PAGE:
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Leaving the Best Memories of Your World
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Leaving the Best Memories of Your World

A study commissioned by researchers at Ohio State University, intended to look at consumer feelings on holidays and vacations, has an unexpected direct bearing on virtual world administration.

The study, authored by Nicole Votolato Montgomery and H. Rao Unnava, and published in the June edition of Journal of Consumer Research as "Temporal Sequence Effects: A Memory Framework", looks at the function of consumer memory over time. Specifically, how the human mind plays tricks when a mix of good and bad experiences are experienced in a string over time.

In many respects, a holiday and a short-term experience in a virtual environment are one and the same. For the first month or so, they are psychologically almost identical; both offer the opportunity to get away from it all, and be a stranger in a strange land, getting to grips with the place. A holiday of course has the added benefit that you are in it 24/7 until it ends, whereas you have to surface from a virtual world regularly, to do things such as work. However, these differences are mostly incidental.

The key is that both are a series of discrete events, perhaps unrelated, that form up together to create an experience chain, intrinsically linked in participants memories. The researchers, interested in holidays, looked to see how different chains of experiences, despite being equally balanced for good and bad occurrences, changed the remembered perception of the holiday based on the order in which they occurred.

In the study, some holidays were nothing but agro and grief from the start, then slowly got better until they were wonderful by the end. Others started out without a hitch and gradually got worse and worse. Participating subjects were interviewed at the end, and asked how likely they were to purchase a similar vacation, how much they would pay, and which events they recalled most vividly.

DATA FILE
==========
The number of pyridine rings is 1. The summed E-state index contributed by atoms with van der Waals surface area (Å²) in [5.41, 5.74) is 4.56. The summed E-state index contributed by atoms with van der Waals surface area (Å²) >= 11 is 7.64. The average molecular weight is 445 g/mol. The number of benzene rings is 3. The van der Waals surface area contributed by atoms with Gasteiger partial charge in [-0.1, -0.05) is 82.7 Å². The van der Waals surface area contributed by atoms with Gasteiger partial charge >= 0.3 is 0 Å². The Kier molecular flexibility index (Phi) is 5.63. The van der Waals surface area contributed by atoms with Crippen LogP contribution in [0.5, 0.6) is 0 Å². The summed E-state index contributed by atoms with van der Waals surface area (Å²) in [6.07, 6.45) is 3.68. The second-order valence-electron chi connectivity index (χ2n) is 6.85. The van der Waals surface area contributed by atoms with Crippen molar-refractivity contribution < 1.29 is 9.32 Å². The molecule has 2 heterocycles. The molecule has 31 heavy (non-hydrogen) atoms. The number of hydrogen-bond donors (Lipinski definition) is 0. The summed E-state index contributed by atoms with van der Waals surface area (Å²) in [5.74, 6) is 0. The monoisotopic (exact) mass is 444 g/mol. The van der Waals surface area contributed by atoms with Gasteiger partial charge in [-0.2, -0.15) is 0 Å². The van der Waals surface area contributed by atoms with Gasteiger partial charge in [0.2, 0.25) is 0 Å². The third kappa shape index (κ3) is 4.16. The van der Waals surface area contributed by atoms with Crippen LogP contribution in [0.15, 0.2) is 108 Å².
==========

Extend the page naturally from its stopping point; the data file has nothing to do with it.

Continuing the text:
After the conclusion of the holiday, research subjects were interviewed, and asked to indicate whether they would pay for a similar service again. Those who had experienced a bad start and a continuation of positive improvements said they were more likely to pay again. The research showed that the consumers' minds connected with the positive improvements more than the negativity.

However, when interviewed again, a month later, the study found that regardless of the position in the event string of the bad events, those were what customers focussed on when asked to recall.

"Consumers exhibit a preference for experiences that improve over time versus worsen over time when evaluations are assessed immediately, and they prefer the reverse when evaluations are assessed following a delay," wrote the authors.

When translated to a virtual environment, it means of course that the old adage "first impressions count" is of course true. However, it also means that for a VR, where maintaining participant interaction is key, a far better gain is to be had when you start off with a mediocre - but not bad - service, and continually improve it over time, rather than going all out to impress from the start, and fizzling out like a damp squib soon afterwards.

This latter Approach is of course the one taken by many gameworlds, who continually release new patches, both paid content and free, in order to maintain interest.

Rather than focussing every resource on the player's initial impression, at the expense of later rewards, where after a given point everything starts to look repetitive or options max out and dry up, if your development team concentrates more on a series of positive improvements with level progression or time spent logged in, there is every reason to believe the participants will remember this chain of good events, and be more willing to part with more cash for more.

References

Remember that time? New study demystifies consumer memory

Ohio State University

Journal of Consumer Research

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